`With Rising Olive Oil Prices, Concerns of Falling Consumption - Olive Oil Times

Angesichts steigender Olivenölpreise, Bedenken wegen sinkenden Verbrauchs

Oktober 8, 2012
Julia Butler

Aktuelle News

The retail prices of pop­u­lar Spanish olive oil brands Carbonell and Koipe have shot up this month by as much as one euro ($-) in some cases, as con­sumers start to feel the effects of the recent hike in whole­sale prices.

Food giant Deoleo — which could soon become the world’s top olive oil pro­ducer if a rumored merger with Hojiblanca goes ahead — appears to be the first to pass on the rise and anx­ious eyes are now on con­sumers to see how they react.

Prices up by more than a third

The cost of a one liter bot­tle of Deoleo’s Carbonell brand refined olive oil is now nearly €- in var­i­ous stores in Barcelona. At the El Corte Inglés super­mar­ket it sells for €- — up more than a third on its €- price at the end of last month — and, iron­i­cally, more than the higher qual­ity Carbonell vir­gin olive oil, still at €-.

Koipe refined olive oil — also from the Deoleo sta­ble — is up one euro to €-. A liter of pop­u­lar sun­flower oil Koipesol, mean­while, is less than €-.

Other brands to fol­low

The rises are not yet bit­ing in all stores, all brands or in all olive oil grades, but the flow-on is con­sid­ered inevitable and immi­nent.

In May, pro­ducer prices in Spain were at their low­est since -, with EVOO down to €-/kg. But with harsh weather expected to halve olive oil out­put this har­vest, they have risen strongly since July and today’s EVOO bulk price from Spain’s pric­ing infor­ma­tion sys­tem POOLred is the equiv­a­lent of nearly €-/kg.

Concerns Spanish olive oil con­sump­tion will fall

Many Spaniards asso­ciate Carbonell with the slo­gan "en casa de toda la vida” (“we’ve always used it at home”). But as Spanish olive oil proDucer Rafael Muela erzählte Olive Oil Times, the issue now is just how loyal con­sumers will be.

Muela, co-owner and senior mar­ket­ing vice-pres­i­dent of Córdoba-based Mueloliva, pre­dicts that all retail prices for olive oil will go up in Spain within a few weeks.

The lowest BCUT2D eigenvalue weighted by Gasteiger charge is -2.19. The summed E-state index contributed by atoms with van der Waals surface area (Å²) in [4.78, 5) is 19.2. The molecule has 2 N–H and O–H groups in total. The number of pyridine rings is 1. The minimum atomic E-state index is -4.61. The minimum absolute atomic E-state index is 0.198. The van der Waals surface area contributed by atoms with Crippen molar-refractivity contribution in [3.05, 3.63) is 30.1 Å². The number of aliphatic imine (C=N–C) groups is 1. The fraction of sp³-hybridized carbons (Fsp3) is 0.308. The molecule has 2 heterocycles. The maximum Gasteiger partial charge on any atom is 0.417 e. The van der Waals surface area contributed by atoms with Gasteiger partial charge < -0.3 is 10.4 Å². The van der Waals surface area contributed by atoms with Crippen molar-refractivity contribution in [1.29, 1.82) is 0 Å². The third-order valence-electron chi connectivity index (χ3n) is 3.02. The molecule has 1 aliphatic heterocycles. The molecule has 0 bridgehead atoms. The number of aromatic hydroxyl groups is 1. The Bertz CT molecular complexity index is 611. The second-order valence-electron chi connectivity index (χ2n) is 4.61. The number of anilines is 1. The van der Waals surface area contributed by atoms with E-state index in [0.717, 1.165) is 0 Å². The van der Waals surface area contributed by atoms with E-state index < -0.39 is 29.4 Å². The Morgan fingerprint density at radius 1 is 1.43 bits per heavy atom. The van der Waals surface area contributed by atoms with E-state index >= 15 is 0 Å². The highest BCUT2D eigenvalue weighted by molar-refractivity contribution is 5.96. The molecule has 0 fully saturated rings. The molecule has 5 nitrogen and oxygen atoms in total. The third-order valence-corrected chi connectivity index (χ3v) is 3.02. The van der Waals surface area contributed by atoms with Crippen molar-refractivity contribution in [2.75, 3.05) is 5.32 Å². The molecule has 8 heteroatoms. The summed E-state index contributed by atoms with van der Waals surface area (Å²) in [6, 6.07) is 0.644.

"The big ques­tion is whether in a time of major finan­cial cri­sis and unem­ploy­ment Spanish con­sumers will be will­ing to pay about - per­cent more for a basic item in their shop­ping bas­ket.”

"There was a sim­i­lar sit­u­a­tion here about seven years ago when the shelf price of extra vir­gin increased to almost €-/L. There was no finan­cial cri­sis then and domes­tic olive oil con­sump­tion fell ten per­cent.”

Exports also at risk

"International olive oil dis­trib­u­tors are also con­cerned about these high prices because they think that at this level con­sump­tion in Asia and South America is going to decrease so I think we’ll have a prob­lem there in the future, maybe” Muela said.

Due to fac­tors such as ship­ping times and exist­ing ware­house stocks, he expects it will take about - – - months before retail prices also rise in the United States or United Kingdom.

Muela, who was him­self spend­ing today try­ing to decide on new prices, said his main worry now was how export mar­kets would react to rises.

"If we penal­ize inter­na­tional sales it will be tough to increase them.”

Deoleo-Hojiblanca merger tipped

Meanwhile, Spanish news por­tal elEconomista.es reports that Hojiblanca, Spain’s biggest olive oil coop­er­a­tive, is in talks to buy - per­cent of Deoleo, which is said to be seek­ing new investors for its next period of growth.

"If the deal goes through, and it seems like it will, Deoleo will grow and become the top oil pro­ducer in the world, sur­pass­ing titans in the ever-strong Italian oil indus­try,” it reports.

The pos­si­ble merger is seen by some in Spain’s olive oil sec­tor as likely to enhance Spain’s export push but oth­ers say the con­cen­tra­tion in the extra vir­gin seg­ment would be anti-com­pet­i­tive.

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